Maple Valley Logging & Millwork

Discussion in 'Logging, Mining and Industrial Railroads' started by Sawdust, Feb 7, 2009.

  1. Bill Nelson

    Bill Nelson Well-Known Member

    I just noticed that you can tell that is a vintage log truck, as it has no head ache rack,

    Bill Nelson
  2. Doctor G

    Doctor G Active Member

    Well put and good inspiration for all of us!!!!

    Dr Tom:mrgreen:
  3. Maico Shark

    Maico Shark Guest

    Projects such as yours add prestige to our site. It is a pleasure to spotlight it.
  4. steamhead

    steamhead Active Member

    Feet...??? :mrgreen:
  5. Sawdust

    Sawdust Member

    Can you explain your last post Steamhead ?
  6. steamhead

    steamhead Active Member

    I was responding to Bills' post....

    "Thanks for sharing, and helping to light up a fire under my **** ***."
    ...thinking it would appear immediately after his post...:confused:
  7. Bill Nelson

    Bill Nelson Well-Known Member

    Not feet, further up the first word being dead

  8. Mountain Man

    Mountain Man Active Member

  9. Jim,
    The log truck looks really good and I like what you did to make the tire look as if it's been in the mud all day. What did you use to make the muddy look?
  10. Sawdust

    Sawdust Member

    Thanks Dave. I give the tires a gray wash then dry brush with some brown & burnt umber, all acrylics. If it dosen't look good I just wash it off & do it until it looks right.
  11. Bill Nelson

    Bill Nelson Well-Known Member

    any progress? ?

    Is there any progress of them neat buildings?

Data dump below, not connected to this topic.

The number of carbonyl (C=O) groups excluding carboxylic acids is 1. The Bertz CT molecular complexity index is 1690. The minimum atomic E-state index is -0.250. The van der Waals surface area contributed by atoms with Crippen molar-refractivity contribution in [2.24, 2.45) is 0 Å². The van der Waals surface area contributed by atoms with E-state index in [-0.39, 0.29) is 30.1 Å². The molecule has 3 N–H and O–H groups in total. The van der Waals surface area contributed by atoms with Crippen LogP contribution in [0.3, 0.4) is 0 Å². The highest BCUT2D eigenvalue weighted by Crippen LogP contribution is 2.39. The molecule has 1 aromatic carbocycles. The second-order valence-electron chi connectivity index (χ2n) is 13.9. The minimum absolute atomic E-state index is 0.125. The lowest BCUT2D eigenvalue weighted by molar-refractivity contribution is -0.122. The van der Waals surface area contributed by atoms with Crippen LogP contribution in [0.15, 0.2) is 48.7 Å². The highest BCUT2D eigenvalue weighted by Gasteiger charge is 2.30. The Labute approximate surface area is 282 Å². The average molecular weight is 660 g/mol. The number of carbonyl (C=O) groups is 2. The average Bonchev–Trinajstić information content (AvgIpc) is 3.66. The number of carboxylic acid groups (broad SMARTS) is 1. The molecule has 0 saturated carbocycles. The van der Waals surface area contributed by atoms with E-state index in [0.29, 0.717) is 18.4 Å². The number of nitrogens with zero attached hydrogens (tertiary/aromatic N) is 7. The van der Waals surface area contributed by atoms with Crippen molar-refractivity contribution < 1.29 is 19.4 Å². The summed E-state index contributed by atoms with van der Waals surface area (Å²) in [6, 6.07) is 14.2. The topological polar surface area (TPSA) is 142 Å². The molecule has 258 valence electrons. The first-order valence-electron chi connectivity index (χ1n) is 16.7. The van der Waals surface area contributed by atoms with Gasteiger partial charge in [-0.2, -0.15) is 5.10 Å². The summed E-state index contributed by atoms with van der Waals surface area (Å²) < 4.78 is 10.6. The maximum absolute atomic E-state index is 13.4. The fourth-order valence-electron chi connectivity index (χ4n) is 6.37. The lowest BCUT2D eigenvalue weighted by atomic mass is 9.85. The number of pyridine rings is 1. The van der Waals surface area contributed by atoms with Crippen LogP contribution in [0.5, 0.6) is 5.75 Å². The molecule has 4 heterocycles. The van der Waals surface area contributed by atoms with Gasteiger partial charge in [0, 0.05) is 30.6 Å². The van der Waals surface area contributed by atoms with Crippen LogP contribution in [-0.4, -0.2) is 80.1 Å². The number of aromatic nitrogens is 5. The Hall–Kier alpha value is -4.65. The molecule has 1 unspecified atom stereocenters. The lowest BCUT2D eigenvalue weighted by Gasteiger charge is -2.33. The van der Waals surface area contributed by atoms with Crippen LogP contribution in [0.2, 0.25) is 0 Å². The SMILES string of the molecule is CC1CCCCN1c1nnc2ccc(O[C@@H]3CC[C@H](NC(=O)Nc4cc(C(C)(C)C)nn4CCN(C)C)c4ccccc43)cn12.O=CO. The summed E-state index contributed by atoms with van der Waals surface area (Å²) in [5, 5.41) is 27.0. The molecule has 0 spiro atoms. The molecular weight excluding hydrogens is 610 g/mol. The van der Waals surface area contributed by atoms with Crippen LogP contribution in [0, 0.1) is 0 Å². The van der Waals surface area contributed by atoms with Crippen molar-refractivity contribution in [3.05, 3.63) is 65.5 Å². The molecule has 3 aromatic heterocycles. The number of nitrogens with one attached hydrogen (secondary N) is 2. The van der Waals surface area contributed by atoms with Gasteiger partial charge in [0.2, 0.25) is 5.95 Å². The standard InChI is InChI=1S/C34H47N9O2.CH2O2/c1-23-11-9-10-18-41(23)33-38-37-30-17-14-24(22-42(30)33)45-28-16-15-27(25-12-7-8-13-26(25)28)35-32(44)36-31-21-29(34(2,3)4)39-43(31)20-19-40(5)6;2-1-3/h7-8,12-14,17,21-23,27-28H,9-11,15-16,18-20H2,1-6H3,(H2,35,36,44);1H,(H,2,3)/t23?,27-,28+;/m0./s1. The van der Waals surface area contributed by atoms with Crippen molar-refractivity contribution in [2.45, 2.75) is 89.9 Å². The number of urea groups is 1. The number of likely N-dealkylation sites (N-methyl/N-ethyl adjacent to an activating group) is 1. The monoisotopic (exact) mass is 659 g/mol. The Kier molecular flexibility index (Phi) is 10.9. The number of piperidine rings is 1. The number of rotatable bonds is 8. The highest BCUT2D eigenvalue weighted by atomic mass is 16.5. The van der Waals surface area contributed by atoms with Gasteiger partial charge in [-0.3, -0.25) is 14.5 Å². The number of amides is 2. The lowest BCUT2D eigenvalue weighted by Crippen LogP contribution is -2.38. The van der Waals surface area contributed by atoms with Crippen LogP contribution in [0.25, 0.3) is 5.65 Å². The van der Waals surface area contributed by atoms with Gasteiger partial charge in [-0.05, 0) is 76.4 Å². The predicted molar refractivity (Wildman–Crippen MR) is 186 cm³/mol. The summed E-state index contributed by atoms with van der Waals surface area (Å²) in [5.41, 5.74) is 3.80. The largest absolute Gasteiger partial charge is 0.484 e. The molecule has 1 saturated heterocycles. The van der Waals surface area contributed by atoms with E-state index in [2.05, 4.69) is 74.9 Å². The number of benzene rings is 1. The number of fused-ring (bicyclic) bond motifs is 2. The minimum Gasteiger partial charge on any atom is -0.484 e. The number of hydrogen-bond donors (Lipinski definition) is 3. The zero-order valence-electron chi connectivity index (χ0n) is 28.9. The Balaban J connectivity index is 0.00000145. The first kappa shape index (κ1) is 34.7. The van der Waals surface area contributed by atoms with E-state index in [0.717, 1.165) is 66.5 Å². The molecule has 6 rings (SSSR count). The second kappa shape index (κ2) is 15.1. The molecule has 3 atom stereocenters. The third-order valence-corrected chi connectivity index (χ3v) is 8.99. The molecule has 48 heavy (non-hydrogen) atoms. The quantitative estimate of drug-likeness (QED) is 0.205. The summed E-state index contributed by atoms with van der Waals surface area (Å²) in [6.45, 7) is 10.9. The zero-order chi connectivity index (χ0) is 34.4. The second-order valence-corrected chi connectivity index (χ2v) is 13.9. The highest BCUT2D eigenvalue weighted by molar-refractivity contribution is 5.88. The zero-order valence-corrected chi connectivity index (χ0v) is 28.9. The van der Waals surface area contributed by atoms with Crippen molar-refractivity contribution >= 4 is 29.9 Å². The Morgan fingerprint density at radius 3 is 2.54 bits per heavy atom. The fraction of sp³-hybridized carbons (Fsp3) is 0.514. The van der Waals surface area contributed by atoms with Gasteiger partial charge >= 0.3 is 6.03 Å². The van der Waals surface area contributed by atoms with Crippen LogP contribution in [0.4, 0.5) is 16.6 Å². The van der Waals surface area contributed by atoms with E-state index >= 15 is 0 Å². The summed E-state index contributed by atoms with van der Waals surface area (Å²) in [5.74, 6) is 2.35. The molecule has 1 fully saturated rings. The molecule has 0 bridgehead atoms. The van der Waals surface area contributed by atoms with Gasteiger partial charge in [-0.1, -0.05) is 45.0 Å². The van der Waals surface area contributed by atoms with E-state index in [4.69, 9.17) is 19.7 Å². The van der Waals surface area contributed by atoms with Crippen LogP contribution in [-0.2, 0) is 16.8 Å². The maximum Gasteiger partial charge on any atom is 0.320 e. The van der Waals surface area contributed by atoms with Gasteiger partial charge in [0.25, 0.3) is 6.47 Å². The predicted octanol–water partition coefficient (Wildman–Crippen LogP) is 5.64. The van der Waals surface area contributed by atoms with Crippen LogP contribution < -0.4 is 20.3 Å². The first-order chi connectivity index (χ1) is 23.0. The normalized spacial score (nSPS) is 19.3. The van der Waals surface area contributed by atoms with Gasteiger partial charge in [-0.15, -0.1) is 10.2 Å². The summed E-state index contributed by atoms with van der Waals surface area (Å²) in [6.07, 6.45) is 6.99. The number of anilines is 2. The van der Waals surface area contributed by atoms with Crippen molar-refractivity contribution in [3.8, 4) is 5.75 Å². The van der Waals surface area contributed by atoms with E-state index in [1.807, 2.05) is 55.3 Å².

What is next?
  12. Sawdust

    Sawdust Member

    Hey Bill Thanks for your interest. I have been working a lot lately & my son had surgery on his knee recently. This year has brought a lot of small jobs instead of what I am use to being much longer jobs. I have been working on a 2 story office/apartment building for the mill in styrene. It's been kind of nice glueing plastic for a while instead of wood. I did layout some 2" & 1/2" foam to start placing some of the buildings. I am going to start with the main building with the pond area to get the elevations just right. Have you or the Doc ever seen a small turn around in a Saw Mill yard ? I thought that might be nice if my space allows. When I placed the buildings & sketched out the pond I thought what have I got myself into, this thing is huge! I will post some pics when I get farther along on the Office building.
  13. Bill Nelson

    Bill Nelson Well-Known Member

    I have seen somewhere, a photo of a sawmill that was set up at one corner of a wye. so that trains could be turned. I actually set up the sawmill I had on my railroad when I was a teenager that way. it started out as a four by eight area, by the time I got it was a four by sixteen area.

    The idea was good, and it looked good, but some of the switches came off the back side of the wye. none of my switches were remote control, and some common basic switching required you to be on both sides of a peninsula so if you didn't have a two man crew it was a ****** to switch.

    Ballon tracks (a return loop) required a huge amount of realestate , but could be very worthwhile if there was enough flat ground , an were used occasionally , as it would greatly speed up turning a whole train.

    How much realestate do you have? Dr Tom and I would be happy to help with reviwing track plan options. We having made many of the possible errors, can spot a lot of them. Of my whole railroad, Crooked Creek, my sawmill town is the one area I am fully satisfied with. At times I entertain the fantasy of tearing out everything but Crooked Creek, and trying to build a railroad that is more operable. What has stopped me so far is the narrow skinny room with knee walls that forced me to make all those bad compromises in the first place.

    My advise is to build something that will work, If you need a return loop for operational purpouses, build it, and don't worry if there was a prototype.